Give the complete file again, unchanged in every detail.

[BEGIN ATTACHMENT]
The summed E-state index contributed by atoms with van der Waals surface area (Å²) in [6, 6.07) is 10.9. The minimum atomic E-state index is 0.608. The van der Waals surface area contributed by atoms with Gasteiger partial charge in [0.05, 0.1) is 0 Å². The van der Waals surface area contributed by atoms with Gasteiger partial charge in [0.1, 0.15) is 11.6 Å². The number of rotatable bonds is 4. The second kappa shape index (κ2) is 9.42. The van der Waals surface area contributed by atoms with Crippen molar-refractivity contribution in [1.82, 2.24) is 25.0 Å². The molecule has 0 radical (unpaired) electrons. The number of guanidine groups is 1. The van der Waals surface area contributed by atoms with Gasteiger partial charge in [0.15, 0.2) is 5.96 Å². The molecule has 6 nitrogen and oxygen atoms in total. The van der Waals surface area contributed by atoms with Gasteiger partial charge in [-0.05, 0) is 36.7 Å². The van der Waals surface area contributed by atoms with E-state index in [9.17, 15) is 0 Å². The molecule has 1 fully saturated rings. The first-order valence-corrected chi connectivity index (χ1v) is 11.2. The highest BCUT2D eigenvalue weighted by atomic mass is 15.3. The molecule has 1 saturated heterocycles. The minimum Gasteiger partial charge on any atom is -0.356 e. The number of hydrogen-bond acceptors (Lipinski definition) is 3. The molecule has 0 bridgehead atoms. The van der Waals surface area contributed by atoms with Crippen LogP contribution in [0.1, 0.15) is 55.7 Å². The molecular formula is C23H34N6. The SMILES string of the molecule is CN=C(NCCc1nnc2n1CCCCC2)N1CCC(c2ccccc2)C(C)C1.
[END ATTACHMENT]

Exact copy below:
The summed E-state index contributed by atoms with van der Waals surface area (Å²) in [6, 6.07) is 10.9. The minimum atomic E-state index is 0.608. The van der Waals surface area contributed by atoms with Gasteiger partial charge in [0.05, 0.1) is 0 Å². The van der Waals surface area contributed by atoms with Gasteiger partial charge in [0.1, 0.15) is 11.6 Å². The number of rotatable bonds is 4. The second kappa shape index (κ2) is 9.42. The van der Waals surface area contributed by atoms with Crippen molar-refractivity contribution in [1.82, 2.24) is 25.0 Å². The molecule has 0 radical (unpaired) electrons. The number of guanidine groups is 1. The van der Waals surface area contributed by atoms with Gasteiger partial charge in [0.15, 0.2) is 5.96 Å². The molecule has 6 nitrogen and oxygen atoms in total. The van der Waals surface area contributed by atoms with Gasteiger partial charge in [-0.05, 0) is 36.7 Å². The van der Waals surface area contributed by atoms with E-state index in [9.17, 15) is 0 Å². The molecule has 1 fully saturated rings. The first-order valence-corrected chi connectivity index (χ1v) is 11.2. The highest BCUT2D eigenvalue weighted by atomic mass is 15.3. The molecule has 1 saturated heterocycles. The minimum Gasteiger partial charge on any atom is -0.356 e. The number of hydrogen-bond acceptors (Lipinski definition) is 3. The molecule has 0 bridgehead atoms. The van der Waals surface area contributed by atoms with Crippen LogP contribution in [0.1, 0.15) is 55.7 Å². The molecular formula is C23H34N6. The SMILES string of the molecule is CN=C(NCCc1nnc2n1CCCCC2)N1CCC(c2ccccc2)C(C)C1.